PARIS -- French prosecutors have opened a formal investigation into suspected emissions test-cheating by PSA Group.
The Paris prosecutor's office opened the probe on April 7 after receiving a report from the French Economic Ministry's fraud division, a spokeswoman for the prosecutor said Monday.
The fraud would have made the cars dangerous to human health, she said. Three judges are assigned to lead the investigation.
PSA said on Monday it had "taken note" of the prosecutors' decision to open a full investigation, reiterating that its vehicles comply with all regulations in countries where they are sold.
PSA's "vehicles have never been equipped with software or any device that would have allowed them to detect" testing, a spokesman for the carmaker said.
In February, PSA became the fourth carmaker to be referred to prosecutors by France's DGCCRF consumer fraud watchdog over suspected test manipulation in the wake of the Volkswagen Group diesel emissions-rigging scandal.
Following VW's admission in 2015 of cheating on U.S. diesel-emission tests, France began randomly testing vehicles to check differences between lab results and real-world emissions.
The tests showed on-road NOx and CO2 emissions above regulatory limits and widespread use of devices that reduce exhaust treatment in some conditions. Automakers have broadly invoked a European legal loophole allowing such software for safety purposes or engine protection.
So far VW, Renault, FCA and PSA have been referred for possible prosecution by the DGCCRF.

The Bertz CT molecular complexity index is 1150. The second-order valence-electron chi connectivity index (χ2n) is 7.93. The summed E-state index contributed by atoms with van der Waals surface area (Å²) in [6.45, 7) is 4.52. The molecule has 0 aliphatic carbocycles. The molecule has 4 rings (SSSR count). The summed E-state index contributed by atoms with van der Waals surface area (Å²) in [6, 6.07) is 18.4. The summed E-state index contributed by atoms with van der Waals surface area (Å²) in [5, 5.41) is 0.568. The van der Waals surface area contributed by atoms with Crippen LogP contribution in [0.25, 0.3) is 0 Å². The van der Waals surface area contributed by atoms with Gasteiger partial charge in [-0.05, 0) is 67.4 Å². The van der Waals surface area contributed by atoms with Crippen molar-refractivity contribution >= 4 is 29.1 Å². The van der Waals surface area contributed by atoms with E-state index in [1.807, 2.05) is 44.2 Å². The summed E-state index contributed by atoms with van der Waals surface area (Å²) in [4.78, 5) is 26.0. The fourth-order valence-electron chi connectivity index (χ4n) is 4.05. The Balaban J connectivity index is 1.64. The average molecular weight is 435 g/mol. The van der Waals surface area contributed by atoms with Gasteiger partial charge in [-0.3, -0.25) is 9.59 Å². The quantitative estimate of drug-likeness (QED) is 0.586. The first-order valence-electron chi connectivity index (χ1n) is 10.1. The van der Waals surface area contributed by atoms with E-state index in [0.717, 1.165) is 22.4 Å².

Under French law, carmakers found to have cheated on the vehicle-certification process can be fined as much as 10 percent of their average revenue for the three years prior to the incident. Executives risk up to two years in jail and 300,000 euros ($327,000) in fines.
PSA diesels under the current Euro 6 standard have cleaner emissions than many mass-market rivals, thanks to their standard deployment of costly selective catalytic reduction (SCR).
But in the testing program last year, five PSA vehicles of the last Euro 5 diesel generation emitted significantly higher NOx in motorway driving conditions when engine temperatures were increased.
By design, the cars' so-called EGR emissions treatment is deliberately reduced at higher temperatures to improve fuel efficiency and CO2 emissions in out-of-town driving, where NOx and particle output is less critical, PSA engineering chief Gilles Le Borgne said in February.
The company last year began an independently certified real-world CO2 emissions-testing program and began publishing results measured for all its vehicles on the road.
Bloomberg contributed to this report